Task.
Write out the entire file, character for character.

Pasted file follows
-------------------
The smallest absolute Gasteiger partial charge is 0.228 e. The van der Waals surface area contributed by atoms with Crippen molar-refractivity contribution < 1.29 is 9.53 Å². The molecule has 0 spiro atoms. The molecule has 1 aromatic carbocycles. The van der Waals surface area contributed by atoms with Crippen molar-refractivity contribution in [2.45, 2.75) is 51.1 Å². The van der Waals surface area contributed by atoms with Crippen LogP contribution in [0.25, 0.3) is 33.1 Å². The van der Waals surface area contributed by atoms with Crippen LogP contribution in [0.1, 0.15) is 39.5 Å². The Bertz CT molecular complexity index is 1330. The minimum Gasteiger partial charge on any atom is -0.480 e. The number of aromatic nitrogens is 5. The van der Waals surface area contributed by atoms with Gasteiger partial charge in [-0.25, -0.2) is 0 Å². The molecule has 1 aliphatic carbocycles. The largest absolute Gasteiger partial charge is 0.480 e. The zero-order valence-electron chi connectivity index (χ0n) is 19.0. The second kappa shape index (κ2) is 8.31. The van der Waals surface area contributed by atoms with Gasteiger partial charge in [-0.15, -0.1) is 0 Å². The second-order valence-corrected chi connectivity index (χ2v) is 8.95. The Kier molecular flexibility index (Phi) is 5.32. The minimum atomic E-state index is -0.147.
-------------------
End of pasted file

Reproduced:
The smallest absolute Gasteiger partial charge is 0.228 e. The van der Waals surface area contributed by atoms with Crippen molar-refractivity contribution < 1.29 is 9.53 Å². The molecule has 0 spiro atoms. The molecule has 1 aromatic carbocycles. The van der Waals surface area contributed by atoms with Crippen molar-refractivity contribution in [2.45, 2.75) is 51.1 Å². The van der Waals surface area contributed by atoms with Crippen LogP contribution in [0.25, 0.3) is 33.1 Å². The van der Waals surface area contributed by atoms with Crippen LogP contribution in [0.1, 0.15) is 39.5 Å². The Bertz CT molecular complexity index is 1330. The minimum Gasteiger partial charge on any atom is -0.480 e. The number of aromatic nitrogens is 5. The van der Waals surface area contributed by atoms with Gasteiger partial charge in [-0.25, -0.2) is 0 Å². The molecule has 1 aliphatic carbocycles. The largest absolute Gasteiger partial charge is 0.480 e. The zero-order valence-electron chi connectivity index (χ0n) is 19.0. The second kappa shape index (κ2) is 8.31. The van der Waals surface area contributed by atoms with Gasteiger partial charge in [-0.15, -0.1) is 0 Å². The second-order valence-corrected chi connectivity index (χ2v) is 8.95. The Kier molecular flexibility index (Phi) is 5.32. The minimum atomic E-state index is -0.147.